Opossums are the most diverse and ecologically important group of New World marsupials, although only the Virginia opossum is familiar to North American residents. In fact, many species of opossums are found in Neotropical rainforests, savannas, and other habitats, where they are key participants in food webs and other ecological relationships. One species, the short-tail opossum (Monodelphis domestica), has recently become a model organism for biomedical researchers. Eclipsed in the public imagination by their Australian relatives, opossums remained for many years a somewhat obscure group, of interest primarily to taxonomists and students of mammalian reproduction. While thousands of scientific articles have appeared in recent years on opossum systematics, morphology, behavior, physiology, genetics, and ecology, this important but widely scattered literature has never been effectively summarized – until now.
In Opossums, the first book-length treatment of these fascinating organisms, recognized authorities Robert S. Voss and Sharon A. Jansa synthesize a wide range of available information about the diversity, comparative biology, and natural history of the opossum. Peering into every biological facet of the lives of these long-neglected mammals, Opossums: An Adaptive Radiation of New World Marsupials includes:
- introductory chapters explaining the palaeontological and biogeographic context for opossum evolution
- an overview of the extant fauna, which includes over 100 species in 18 genera
- a section devoted to opossum phenotypes: morphology, physiology, and behaviour
- detailed information on opossum natural history, including habitats, diets, predators, and parasites
- in-depth and novel interpretations of opossums' adaptive radiation in a phylogenetic context
Intended for undergraduate biology majors, graduate students, and research professionals, this coherent and original portrait of opossums will be of particular interest to mammalogists, evolutionary biologists, and Neotropical field biologists as well as biomedical researchers working with Monodelphis domestica as a model organism.
Part I. Phylogenetic Context and Historical Biogeography
Chapter 1. Metatheria and Marsupialia
Chapter 2. South America, the Island Continent
Chapter 3. The Great American Biotic Interchange and Its Aftermath
Part II. Opossum Classification and Diversity
Chapter 4. Taxonomic Accounts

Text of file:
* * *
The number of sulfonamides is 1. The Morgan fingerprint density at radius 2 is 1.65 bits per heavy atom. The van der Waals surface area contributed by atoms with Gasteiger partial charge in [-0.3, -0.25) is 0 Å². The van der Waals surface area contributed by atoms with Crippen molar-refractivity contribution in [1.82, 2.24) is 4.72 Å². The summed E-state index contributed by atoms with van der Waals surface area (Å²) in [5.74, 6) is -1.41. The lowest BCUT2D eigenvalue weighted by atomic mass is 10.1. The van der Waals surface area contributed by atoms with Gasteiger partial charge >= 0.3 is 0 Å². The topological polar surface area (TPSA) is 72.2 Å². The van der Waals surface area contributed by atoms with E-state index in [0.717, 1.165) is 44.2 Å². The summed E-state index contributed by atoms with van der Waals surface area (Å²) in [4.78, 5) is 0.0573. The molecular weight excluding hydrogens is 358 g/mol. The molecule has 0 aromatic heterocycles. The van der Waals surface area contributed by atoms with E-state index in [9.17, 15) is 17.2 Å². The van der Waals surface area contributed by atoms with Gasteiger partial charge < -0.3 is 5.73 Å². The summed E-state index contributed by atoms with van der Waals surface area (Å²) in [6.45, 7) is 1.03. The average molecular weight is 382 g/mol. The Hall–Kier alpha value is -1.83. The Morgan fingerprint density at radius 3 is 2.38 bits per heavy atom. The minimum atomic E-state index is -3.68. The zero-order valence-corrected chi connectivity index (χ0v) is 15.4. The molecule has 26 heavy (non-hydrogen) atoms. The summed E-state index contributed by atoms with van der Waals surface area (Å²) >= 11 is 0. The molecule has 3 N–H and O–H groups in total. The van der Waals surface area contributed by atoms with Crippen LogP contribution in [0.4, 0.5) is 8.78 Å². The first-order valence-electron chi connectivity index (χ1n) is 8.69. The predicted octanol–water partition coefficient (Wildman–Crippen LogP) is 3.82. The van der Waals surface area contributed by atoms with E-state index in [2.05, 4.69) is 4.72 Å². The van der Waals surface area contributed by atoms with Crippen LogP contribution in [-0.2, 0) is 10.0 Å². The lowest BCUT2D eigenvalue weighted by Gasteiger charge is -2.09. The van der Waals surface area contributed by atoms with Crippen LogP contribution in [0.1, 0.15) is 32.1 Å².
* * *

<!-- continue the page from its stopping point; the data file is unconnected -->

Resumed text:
Part III. Opossum Phenotypes
Chapter 5. Morphology
Chapter 6. Physiology
Chapter 7. Behavior
Part IV. Opossum Natural History
Chapter 8. Habitats
Chapter 9. Diets
Chapter 10. Parasites
Chapter 11. Predators
Chapter 12. Competitors and Mutualists
Chapter 13. Population Biology
Part V. Synthesis
Chapter 14. Adaptive Radiation
Appendix 1. A Checklist of Living Opossums (Didelphidae)
Appendix 2. Fruit Taxa Eaten by Opossums in French Guiana
Appendix 3. Prey Taxa Eaten by Opossums in Southeastern Brazil
Robert S. Voss is a curator of mammals at the American Museum of Natural History and an adjunct professor at the Graduate Center of the City University of New York. Sharon A. Jansa is a curator of mammals at the Bell Museum and a professor of ecology, evolution, and behaviour at the University of Minnesota.
"The definitive resource on opossums. Completely original and full of top scholarship. A truly beautiful work."
– Marcelo R. Sánchez-Villagra, University of Zurich
"Synthesizing the very disparate, even incomplete, literature into a coherent account of opossum diversity, this book also provides a counterweight to what the authors term the 'ecogeographic bias' in the marsupial literature. This badly needed volume fills an enormous gap in the marsupial story to date."
– James L. Patton, University of California, Berkeley
"There is no other good source available on these marsupials; this book is the only one of its kind. Opossums will appeal to evolutionary biologists, paleontologists, mammalogists, and even ecologists who study mammals."
– Stephen Brusatte, University of Edinburgh